|Rhodohypoxis baurii in cultivation|
Rhodohypoxis is a small genus of tuberous flowering plants in the family Hypoxidaceae, native to southern Africa (South Africa, Lesotho, Swaziland). The small flowers, no more than 15 cm (6 in) high, are constructed so that their centres are not visible. Some species are in cultivation.
Description and distribution
Rhodohypoxis species grow from small tubers. They flower in the summer and die down in the winter. When in flower, they are typically 2–15 cm (0.8–5.9 in) tall. The flowers are white, pink or red; the bases of the tepals bend inwards, so that the stamens and ovary are not visible. Rhodohypoxis species are found in the eastern part of southern Africa, particularly in the Drakensberg mountains in the province of Natal, South Africa and Lesotho. This is a region of summer rainfall with relatively dry winters.
- Rhodohypoxis baurii (Baker) Nel - South Africa, Lesotho, Swaziland
- Rhodohypoxis deflexa Hilliard & B.L.Burtt - Cape Province, Lesotho, KwaZulu-Natal
- Rhodohypoxis incompta Hilliard & B.L.Burtt - Lesotho, KwaZulu-Natal
- Rhodohypoxis milloides (Baker) Hilliard & B.L.Burtt - Cape Province, KwaZulu-Natal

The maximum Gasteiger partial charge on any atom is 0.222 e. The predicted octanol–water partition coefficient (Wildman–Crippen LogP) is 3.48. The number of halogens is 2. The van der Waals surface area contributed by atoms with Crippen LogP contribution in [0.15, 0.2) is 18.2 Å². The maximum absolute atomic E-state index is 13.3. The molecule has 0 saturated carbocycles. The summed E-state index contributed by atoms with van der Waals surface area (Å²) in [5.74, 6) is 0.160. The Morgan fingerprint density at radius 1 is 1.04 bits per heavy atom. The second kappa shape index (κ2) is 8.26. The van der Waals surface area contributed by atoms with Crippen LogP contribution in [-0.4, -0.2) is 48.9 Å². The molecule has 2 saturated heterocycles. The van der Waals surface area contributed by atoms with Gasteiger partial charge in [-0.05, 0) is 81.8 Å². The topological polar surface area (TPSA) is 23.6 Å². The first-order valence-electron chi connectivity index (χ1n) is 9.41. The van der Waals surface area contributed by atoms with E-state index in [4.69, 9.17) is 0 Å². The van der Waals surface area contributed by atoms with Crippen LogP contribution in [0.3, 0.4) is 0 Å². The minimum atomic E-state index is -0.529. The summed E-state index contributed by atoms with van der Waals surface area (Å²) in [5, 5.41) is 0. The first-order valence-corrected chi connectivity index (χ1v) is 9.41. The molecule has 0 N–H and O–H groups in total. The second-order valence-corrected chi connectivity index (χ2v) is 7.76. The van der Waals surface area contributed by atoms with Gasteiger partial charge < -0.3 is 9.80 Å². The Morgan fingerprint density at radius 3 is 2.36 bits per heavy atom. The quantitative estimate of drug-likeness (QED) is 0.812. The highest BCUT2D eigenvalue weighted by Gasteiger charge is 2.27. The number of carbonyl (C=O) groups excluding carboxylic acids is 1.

- Rhodohypoxis rubella (Baker) Nel - Cape Province, Lesotho, KwaZulu-Natal
- Rhodohypoxis thodiana (Nel) Hilliard & B.L.Burtt - Lesotho, KwaZulu-Natal
Rhodohypoxis baurii is not uncommon in cultivation. It is not reliably frost hardy, so is often grown in pots, protected in the winter. Various colour forms are available under cultivar names, e.g. 'Ruth' (pure white), 'Allbrighton' (pink) and 'Douglas' (red). Some other species, such as R. milloides, and hybrids with Hypoxis species are also grown.
|Wikimedia Commons has media related to Rhodohypoxis.|
- "Rhodohypoxis", World Checklist of Selected Plant Families (Royal Botanic Gardens, Kew), retrieved 2013-07-30
- Mathew, Brian (1987), The Smaller Bulbs, London: B.T. Batsford, ISBN 978-0-7134-4922-8, pp. 145–146
- "Search for Rhodohypoxis", World Checklist of Selected Plant Families (Royal Botanic Gardens, Kew), retrieved 2013-07-30